This sumptuous historical drama is perfect for fans of Philippa Gregory and Hilary Mantel. Through the eyes of the Grey sisters we are given an insight into the treacherous rule of the Tudor Court.
A superb yet neglected novel, 'The General' is the most vivid, moving - and devastating - word-portrait of a World War One British commander ever written, here re-introduced by Max Hastings.
Best known for his Hornblower novels, C.S. Forester's 1936 masterpiece follows Herbert Curzon, who fumbled a fortuitous early step on the path to glory in the Boer War. 1914 finds him an honourable, decent, brave and wholly unimaginative colonel. Survival through the early slaughters in which so many fellow-officers perished then brings him rapid promotion. By 1916, he commands 100,000 British soldiers, whom he leads through the horrors of the Somme and Passchendaele. Wonderfully human, this is the story of a man of his time who is anything but wicked, yet presides over appalling sacrifice and tragedy.
In his awkwardness and his marriage to a Duke's unlovely, unhappy daughter, Curzon embodies Forester's full powers as a story-teller. Rendered with exquisite compassion are Curzon's patriotism, diligence, sense of duty and refusal to yield to difficulties. But also powerfully damned is the same spirit which caused a hundred real-life British generals to serve as high priests at the bloodiest human sacrifice in the nation's history.
A masterful and insightful study about the character of 1914-18's military commanders, 'The General' confirms Forester's rightful place as one of the finest novelists of his generation.
The year is 1346 and King Edward III is restless. Despite earlier victories his army has still not achieved a major breakthrough and the French crown remains intact. Determined to bring France under English rule and the French army to its knees he has regrouped and planned a new route of attack. And on the beaches of Normandy his men now mass, ready to march through France to victory. But the French are nowhere to be seen. Edward knows that the worst thing he could do would be to take the battle to the French, where they will have the advantage and so he sets up camp near a small hill at Crecy and waits. The Battle of Crecy will be a decisive turning point in the Hundred Years' Wars. This is the story of that battle and the men who won it.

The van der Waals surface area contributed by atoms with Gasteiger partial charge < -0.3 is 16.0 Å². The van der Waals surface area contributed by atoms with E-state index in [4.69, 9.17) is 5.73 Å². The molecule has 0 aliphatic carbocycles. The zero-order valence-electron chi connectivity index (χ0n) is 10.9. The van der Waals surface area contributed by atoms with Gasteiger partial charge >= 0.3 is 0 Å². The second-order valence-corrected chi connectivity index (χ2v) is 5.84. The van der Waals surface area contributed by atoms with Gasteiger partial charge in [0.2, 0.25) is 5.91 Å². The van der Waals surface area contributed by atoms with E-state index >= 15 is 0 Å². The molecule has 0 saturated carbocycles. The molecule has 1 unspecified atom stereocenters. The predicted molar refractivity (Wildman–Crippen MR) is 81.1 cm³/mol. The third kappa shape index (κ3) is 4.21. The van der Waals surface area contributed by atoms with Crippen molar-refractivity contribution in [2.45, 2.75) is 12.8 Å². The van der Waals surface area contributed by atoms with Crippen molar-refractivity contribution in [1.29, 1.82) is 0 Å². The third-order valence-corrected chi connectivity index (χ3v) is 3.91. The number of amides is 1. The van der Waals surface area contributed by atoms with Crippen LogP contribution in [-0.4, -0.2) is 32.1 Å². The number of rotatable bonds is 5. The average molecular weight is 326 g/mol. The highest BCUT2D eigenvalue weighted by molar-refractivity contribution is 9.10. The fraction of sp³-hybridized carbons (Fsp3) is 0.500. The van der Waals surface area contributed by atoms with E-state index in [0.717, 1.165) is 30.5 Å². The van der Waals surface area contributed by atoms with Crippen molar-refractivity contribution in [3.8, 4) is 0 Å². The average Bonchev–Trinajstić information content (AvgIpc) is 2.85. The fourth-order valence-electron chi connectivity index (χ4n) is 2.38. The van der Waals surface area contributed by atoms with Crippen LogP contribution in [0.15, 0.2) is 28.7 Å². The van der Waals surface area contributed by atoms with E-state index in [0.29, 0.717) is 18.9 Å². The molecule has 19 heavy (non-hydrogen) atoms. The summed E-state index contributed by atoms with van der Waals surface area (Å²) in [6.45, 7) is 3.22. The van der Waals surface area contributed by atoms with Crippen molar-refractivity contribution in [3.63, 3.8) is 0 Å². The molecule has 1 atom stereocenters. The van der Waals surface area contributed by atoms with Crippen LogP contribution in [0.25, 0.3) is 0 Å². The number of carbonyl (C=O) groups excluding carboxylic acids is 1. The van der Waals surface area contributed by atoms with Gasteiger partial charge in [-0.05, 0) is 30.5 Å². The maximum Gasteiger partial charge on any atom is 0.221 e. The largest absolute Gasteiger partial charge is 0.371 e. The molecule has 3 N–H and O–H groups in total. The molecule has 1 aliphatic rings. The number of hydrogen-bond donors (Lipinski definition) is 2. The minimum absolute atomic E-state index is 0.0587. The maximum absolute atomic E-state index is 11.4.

The Raven's Head by Karen Maitland, author of the bestselling and much-loved Company of Liars, will delight fans of Kate Mosse or Deborah Harkness seeking a new, dark fix. 'A compelling blend of historical grit and supernatural twists' Daily Mail on The Falcons of Fire and Ice Vincent is an apprentice librarian who stumbles upon a secret powerful enough to destroy his master. With the foolish arrogance of youth, he attempts blackmail but the attempt fails and Vincent finds himself on the run and in possession of an intricately carved silver raven's head. Any attempt to sell the head fails ...until Vincent tries to palm it off on the intimidating Lord Sylvain - unbeknown to Vincent, a powerful Alchemist with an all-consuming quest. Once more Vincent's life is in danger because Sylvain and his neighbours, the menacing White Canons, consider him a predestined sacrifice in their shocking experiment. Chilling and with compelling hints of the supernatural, The Raven's Head is a triumph for Karen Maitland, Queen of the Dark Ages.
1571. At the great naval battle of Lepanto the Ottoman Empire is finally defeated, and it seems that Europe is safe. But then Nicholas Ingoldsby is summoned to London by the Queen herself and sent on a diplomatic mission to Constantinople, the heart of the old enemy - and then onward, to a little-known but rising power called Muscovy, ruled by a deranged but cunning czar - Ivan the Terrible. The rise of Muscovy has also caught the attention of the Ottomans; and their allies, the wild Tatar horsemen of the Asiatic steppes, Russia's ancient enemy. Soon Nicholas and his fellow travellers are caught up in their most dangerous adventure yet, trapped in a doomed Muscovy with a vast army of Tatar tribesmen riding down upon them, vowed to burn the city to the ground and extinguish Russia for ever...